Karen's Blogs

Blogs are brief, to-the-point, conversational, and packed with information, strategies, and tips to turn troubled eaters into “normal” eaters and to help you enjoy a happier, healthier life. Sign up by clicking "Subscribe" below and they’ll arrive in your inbox. 

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Why We Seek Food at Night

Most dysregulated eaters don’t do a lot of mindless eating in the morning or mid-day. Some find themselves food-seeking in the late afternoon (they’re probably fatigued due to insufficient nourishment earlier in the day), but the biggest problem time for troubled eating is in the evening. Although it may be caused by a need to relieve stress or because people eat when they’re bored and lonely, hormones may be the culprit.
“Hunger strikes harder after the sun goes down” by Roni Caryn Rabin (Sarasota Herald-Tribune, E14, 2/27/18) describes a small Johns Hopkins University study which “suggests that satiety hormones may be lower during the evening hours, while hunger hormones rise toward nightfall and may be stoked even higher by stressful situations. It’s not clear whether these hormonal patterns cause the binge eating behaviors or are conditioned by an individual’s eating habits. But, either way, you can get stuck in the cycle,” says Susan Carnell, assistant professor psychiatry and study author.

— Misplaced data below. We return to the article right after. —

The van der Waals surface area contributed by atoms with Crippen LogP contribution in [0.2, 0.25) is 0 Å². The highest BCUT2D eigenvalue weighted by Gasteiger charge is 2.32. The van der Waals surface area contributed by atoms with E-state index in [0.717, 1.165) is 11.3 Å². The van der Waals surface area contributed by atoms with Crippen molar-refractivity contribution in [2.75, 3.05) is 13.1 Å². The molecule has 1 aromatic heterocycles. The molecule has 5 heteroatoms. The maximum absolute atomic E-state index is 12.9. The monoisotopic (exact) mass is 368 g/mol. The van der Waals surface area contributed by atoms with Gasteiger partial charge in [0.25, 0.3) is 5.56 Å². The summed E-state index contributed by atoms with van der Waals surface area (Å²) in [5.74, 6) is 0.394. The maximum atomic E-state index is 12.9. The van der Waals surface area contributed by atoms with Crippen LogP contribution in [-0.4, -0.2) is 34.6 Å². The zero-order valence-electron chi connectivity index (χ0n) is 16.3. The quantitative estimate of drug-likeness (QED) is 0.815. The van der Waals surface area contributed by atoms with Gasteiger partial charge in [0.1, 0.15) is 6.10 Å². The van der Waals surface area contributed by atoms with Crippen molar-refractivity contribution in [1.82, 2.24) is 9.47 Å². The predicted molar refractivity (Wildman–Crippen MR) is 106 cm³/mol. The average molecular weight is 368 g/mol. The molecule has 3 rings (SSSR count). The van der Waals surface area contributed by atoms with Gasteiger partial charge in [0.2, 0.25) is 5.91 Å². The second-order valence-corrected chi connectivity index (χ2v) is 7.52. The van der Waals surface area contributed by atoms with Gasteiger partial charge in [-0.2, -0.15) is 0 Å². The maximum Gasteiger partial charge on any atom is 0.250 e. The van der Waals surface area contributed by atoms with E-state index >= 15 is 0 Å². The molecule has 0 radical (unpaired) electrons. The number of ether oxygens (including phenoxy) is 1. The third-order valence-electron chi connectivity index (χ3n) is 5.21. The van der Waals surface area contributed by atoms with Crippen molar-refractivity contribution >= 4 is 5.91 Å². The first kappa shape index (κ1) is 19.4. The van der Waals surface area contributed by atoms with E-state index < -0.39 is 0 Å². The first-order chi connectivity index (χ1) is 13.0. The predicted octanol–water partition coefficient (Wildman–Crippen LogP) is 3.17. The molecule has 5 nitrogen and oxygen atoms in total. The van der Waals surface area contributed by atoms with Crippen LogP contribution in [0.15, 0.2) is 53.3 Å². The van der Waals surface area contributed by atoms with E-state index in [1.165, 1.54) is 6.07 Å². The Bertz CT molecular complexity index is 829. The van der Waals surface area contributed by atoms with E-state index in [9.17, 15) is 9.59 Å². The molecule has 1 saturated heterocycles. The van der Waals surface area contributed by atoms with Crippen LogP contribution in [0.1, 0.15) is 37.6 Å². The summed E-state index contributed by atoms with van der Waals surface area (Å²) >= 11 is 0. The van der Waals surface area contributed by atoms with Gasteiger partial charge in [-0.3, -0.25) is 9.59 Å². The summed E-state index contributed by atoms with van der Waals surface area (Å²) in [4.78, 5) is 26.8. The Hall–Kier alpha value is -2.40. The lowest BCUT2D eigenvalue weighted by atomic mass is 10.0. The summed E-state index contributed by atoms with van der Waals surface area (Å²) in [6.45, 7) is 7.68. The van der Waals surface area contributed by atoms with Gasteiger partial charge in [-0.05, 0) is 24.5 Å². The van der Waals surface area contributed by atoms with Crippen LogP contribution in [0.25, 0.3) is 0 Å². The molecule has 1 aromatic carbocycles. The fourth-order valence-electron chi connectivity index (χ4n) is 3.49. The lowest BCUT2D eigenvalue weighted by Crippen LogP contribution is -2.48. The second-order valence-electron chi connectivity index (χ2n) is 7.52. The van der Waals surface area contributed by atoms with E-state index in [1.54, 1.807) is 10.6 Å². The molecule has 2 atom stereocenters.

Kelly Costello Allison, director of the Center for Weight and Eating Disorders at the University of Pennsylvania underscores that mindless eating is not about lack of will power, “that myriad factors contribute to weight gain, and that shaming and blaming people for their weight problems is inappropriate.” She asserts that, “There is so much bias and judgment about people who are overweight, that it’s their fault or they’re lazy or just don’t have enough willpower. The bottom line is that people are wired different ways, and some of that does really depend on these biological markers.”
The article explains that appetite is at its lowest in the morning and that hunger peaks in the evening, possibly an evolutionary adaptation to ensure that we eat enough before going to sleep. Dr. Satchidananda Panda, a professor at the Salk Institute for Biological Studies in San Diego, maintains that, “For millions of years, our nighttime period was a time when we didn’t have access to food, and you also could not just get yourself food as soon as you woke up in the morning.”
The article also points out that stress can drive up hunger through an increase in ghrelin, the hunger hormone. One suggestion is to give yourself a “curfew” and not eat after a certain time at night. What would be a good time for you to call it quits with food in the evening? Set a curfew several hours before you hit the sack because we need time after eating to digest our meals, especially when food is heavy or we’ve eaten a lot of it. Experiment with different times and see what feels best for your body. Another suggestion is to ensure that you eat enough before curfew to see you through the night.
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